Audio-Technica ATH-ANC23 [affiliate link]

Don’t discount this pair from its price alone. The ATH-ANC23 boasts a solid 90% noise reduction for less than $60! You also get a carrying bag, extra ear-pieces so you can ensure a comfortable fit, and an extra adapter to use on planes that use the two-pronged audio plug. If you would like to have earbuds with a microphone, you will need to opt for the ATH-ANC33iS [affiliate link], though.

Travel Charger

I can’t say enough good things about the eneloop Rechargeable Battery Pack by Panasonic [affiliate link]. Other than the B&O H3, all headphones listed above use AAA batteries, and having a charger you can travel with is crucial. Amazon makes a charger with USB port [affiliate link] if you have Ni-MH batteries already. Both chargers will handle AAA and AA batteries, so you are set for other devices you have that need them, as well.


Airport Information: Hartsfield–Jackson Atlanta International Airport

Physical Layout

The Hartsfield-Jackson airport in Atlanta is the busiest in the world when we look at sheer volume of people, followed by Beijing, Tokyo-Haneda, and London Heathrow. Because of that, it is no surprise that the designers have gone to great lengths to ensure that the layout can both handle current volumes as well as offer room for expansion (as seen recently with the addition of Concourse F).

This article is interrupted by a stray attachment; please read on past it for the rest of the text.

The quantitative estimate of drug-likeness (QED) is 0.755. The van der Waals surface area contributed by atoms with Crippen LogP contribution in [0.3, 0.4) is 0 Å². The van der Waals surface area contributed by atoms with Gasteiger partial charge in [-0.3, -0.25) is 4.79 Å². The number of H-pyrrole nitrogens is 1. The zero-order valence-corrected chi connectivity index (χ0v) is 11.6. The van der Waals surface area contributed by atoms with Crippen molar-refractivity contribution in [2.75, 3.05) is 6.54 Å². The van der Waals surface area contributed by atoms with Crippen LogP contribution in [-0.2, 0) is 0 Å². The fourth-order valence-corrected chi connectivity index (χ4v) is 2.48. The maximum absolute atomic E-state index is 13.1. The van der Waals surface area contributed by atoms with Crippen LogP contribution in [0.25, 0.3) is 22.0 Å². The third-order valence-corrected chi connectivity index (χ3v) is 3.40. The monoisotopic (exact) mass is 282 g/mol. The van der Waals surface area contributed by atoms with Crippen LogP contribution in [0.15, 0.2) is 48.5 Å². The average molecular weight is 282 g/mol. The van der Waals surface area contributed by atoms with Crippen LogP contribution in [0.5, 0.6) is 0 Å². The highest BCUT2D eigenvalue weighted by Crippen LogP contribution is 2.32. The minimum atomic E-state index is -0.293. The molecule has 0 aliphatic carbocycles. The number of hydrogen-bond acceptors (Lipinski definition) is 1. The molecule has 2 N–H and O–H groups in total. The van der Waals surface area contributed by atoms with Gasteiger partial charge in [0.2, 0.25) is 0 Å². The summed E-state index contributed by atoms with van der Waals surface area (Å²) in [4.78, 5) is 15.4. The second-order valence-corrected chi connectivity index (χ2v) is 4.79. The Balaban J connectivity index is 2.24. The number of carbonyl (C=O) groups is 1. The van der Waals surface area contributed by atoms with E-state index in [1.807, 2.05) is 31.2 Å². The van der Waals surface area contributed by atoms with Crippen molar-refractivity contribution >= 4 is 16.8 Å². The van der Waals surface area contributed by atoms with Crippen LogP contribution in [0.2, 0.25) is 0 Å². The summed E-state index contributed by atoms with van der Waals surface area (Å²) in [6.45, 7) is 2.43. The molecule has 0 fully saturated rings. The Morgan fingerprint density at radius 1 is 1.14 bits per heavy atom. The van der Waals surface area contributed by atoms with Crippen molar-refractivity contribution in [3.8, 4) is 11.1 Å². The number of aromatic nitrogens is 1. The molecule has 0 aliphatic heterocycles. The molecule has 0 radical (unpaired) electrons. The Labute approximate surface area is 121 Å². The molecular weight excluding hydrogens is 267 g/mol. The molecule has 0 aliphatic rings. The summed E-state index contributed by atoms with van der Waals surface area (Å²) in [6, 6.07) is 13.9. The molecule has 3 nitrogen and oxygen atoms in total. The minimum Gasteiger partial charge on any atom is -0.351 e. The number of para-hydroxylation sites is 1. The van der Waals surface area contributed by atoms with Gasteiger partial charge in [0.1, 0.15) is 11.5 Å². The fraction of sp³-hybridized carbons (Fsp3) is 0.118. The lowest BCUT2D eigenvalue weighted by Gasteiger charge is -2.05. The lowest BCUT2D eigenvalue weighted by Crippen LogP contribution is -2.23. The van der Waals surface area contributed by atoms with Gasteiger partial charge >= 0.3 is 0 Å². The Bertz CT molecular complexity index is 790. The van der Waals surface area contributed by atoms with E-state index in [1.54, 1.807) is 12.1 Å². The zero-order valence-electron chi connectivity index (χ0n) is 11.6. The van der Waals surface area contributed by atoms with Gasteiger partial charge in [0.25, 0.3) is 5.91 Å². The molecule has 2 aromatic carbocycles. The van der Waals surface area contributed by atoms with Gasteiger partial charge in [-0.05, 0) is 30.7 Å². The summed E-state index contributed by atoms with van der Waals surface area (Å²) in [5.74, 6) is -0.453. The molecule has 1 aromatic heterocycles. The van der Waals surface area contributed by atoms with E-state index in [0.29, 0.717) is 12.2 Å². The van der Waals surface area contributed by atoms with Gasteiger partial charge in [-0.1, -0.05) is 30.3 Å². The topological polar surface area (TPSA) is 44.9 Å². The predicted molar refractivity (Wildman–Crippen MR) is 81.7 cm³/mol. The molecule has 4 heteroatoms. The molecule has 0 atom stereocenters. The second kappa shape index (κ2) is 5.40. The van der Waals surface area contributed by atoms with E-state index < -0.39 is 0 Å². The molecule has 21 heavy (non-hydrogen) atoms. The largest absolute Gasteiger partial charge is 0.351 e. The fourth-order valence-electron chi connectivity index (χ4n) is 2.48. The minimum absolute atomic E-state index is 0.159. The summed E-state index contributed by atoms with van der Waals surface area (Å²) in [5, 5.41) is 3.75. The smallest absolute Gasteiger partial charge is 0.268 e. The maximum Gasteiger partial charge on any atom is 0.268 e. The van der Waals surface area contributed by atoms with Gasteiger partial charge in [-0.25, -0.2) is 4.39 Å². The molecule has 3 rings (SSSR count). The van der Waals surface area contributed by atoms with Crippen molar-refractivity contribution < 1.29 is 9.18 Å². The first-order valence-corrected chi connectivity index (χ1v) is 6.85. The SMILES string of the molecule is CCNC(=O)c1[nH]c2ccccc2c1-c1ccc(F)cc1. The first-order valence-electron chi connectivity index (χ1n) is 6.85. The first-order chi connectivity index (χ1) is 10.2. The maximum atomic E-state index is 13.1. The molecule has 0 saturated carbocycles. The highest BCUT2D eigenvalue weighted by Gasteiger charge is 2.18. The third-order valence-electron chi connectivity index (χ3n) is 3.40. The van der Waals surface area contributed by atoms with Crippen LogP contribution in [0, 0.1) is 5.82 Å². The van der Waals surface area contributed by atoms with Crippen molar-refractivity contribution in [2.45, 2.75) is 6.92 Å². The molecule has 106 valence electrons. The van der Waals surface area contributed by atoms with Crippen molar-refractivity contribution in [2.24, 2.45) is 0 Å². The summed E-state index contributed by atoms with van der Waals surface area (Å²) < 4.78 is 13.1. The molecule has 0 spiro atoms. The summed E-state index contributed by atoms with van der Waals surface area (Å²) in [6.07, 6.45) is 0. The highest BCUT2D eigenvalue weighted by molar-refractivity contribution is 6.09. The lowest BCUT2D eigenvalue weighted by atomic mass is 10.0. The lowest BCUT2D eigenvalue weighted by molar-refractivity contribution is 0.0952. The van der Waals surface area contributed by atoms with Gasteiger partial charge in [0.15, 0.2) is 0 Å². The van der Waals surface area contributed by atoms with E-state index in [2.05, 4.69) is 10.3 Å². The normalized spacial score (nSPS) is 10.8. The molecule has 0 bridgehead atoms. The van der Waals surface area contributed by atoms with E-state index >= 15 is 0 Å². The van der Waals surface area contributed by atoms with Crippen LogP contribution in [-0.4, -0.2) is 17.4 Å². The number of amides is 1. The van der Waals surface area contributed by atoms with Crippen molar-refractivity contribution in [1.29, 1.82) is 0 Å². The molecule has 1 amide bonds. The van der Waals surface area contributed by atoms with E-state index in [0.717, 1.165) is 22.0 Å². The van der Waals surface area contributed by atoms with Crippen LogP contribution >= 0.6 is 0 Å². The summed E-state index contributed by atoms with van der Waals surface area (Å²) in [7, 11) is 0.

The airport itself is laid out in a series of parallel concourses that are labeled from A to F, with a Terminal concourse (“T”) preceding it. Domestic baggage claim is located in concourse T, while international baggage claim is found in concourse F. A few years ago, before the construction of concourse F, the international baggage claim was located in terminal E. This is known to lead to some confusion as not all the signs have been replaced – be careful!

Airlines and Routes

As this is the busiest airport in the world, it should also not come as a surprise that it is serviced by a large number of airlines from various alliances: from American to United and Southwest. It is, of course, the home for Delta, and it is not uncommon to see AirFrance and KoreanAir flights arrive and depart from Atlanta.

The routing options are similarly plentiful with options throughout Europe, the Pacific Rim, China, large portions of Africa, as well as Central and South America.